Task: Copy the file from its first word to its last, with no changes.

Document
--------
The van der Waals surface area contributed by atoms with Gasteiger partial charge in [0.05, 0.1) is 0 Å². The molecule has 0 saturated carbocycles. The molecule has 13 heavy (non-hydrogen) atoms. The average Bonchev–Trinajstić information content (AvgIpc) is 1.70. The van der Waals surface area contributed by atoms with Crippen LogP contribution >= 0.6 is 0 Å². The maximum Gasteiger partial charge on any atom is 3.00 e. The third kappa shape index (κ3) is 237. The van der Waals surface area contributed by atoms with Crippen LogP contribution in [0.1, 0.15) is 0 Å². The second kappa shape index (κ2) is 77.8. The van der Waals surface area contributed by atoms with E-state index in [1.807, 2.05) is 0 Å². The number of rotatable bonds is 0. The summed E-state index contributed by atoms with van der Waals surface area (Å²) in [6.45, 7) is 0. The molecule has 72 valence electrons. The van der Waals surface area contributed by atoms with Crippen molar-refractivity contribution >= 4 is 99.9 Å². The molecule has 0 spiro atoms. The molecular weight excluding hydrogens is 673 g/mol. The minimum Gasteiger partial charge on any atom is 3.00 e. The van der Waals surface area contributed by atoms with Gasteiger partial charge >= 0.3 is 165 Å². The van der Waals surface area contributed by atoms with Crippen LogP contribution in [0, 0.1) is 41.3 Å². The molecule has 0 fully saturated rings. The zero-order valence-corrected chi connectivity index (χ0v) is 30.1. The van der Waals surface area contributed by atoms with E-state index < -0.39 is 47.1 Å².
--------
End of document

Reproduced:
The van der Waals surface area contributed by atoms with Gasteiger partial charge in [0.05, 0.1) is 0 Å². The molecule has 0 saturated carbocycles. The molecule has 13 heavy (non-hydrogen) atoms. The average Bonchev–Trinajstić information content (AvgIpc) is 1.70. The van der Waals surface area contributed by atoms with Crippen LogP contribution >= 0.6 is 0 Å². The maximum Gasteiger partial charge on any atom is 3.00 e. The third kappa shape index (κ3) is 237. The van der Waals surface area contributed by atoms with Crippen LogP contribution in [0.1, 0.15) is 0 Å². The second kappa shape index (κ2) is 77.8. The van der Waals surface area contributed by atoms with E-state index in [1.807, 2.05) is 0 Å². The number of rotatable bonds is 0. The summed E-state index contributed by atoms with van der Waals surface area (Å²) in [6.45, 7) is 0. The molecule has 72 valence electrons. The van der Waals surface area contributed by atoms with Crippen molar-refractivity contribution >= 4 is 99.9 Å². The molecule has 0 spiro atoms. The molecular weight excluding hydrogens is 673 g/mol. The minimum Gasteiger partial charge on any atom is 3.00 e. The van der Waals surface area contributed by atoms with Gasteiger partial charge >= 0.3 is 165 Å². The van der Waals surface area contributed by atoms with Crippen LogP contribution in [0, 0.1) is 41.3 Å². The molecule has 0 fully saturated rings. The zero-order valence-corrected chi connectivity index (χ0v) is 30.1. The van der Waals surface area contributed by atoms with E-state index < -0.39 is 47.1 Å².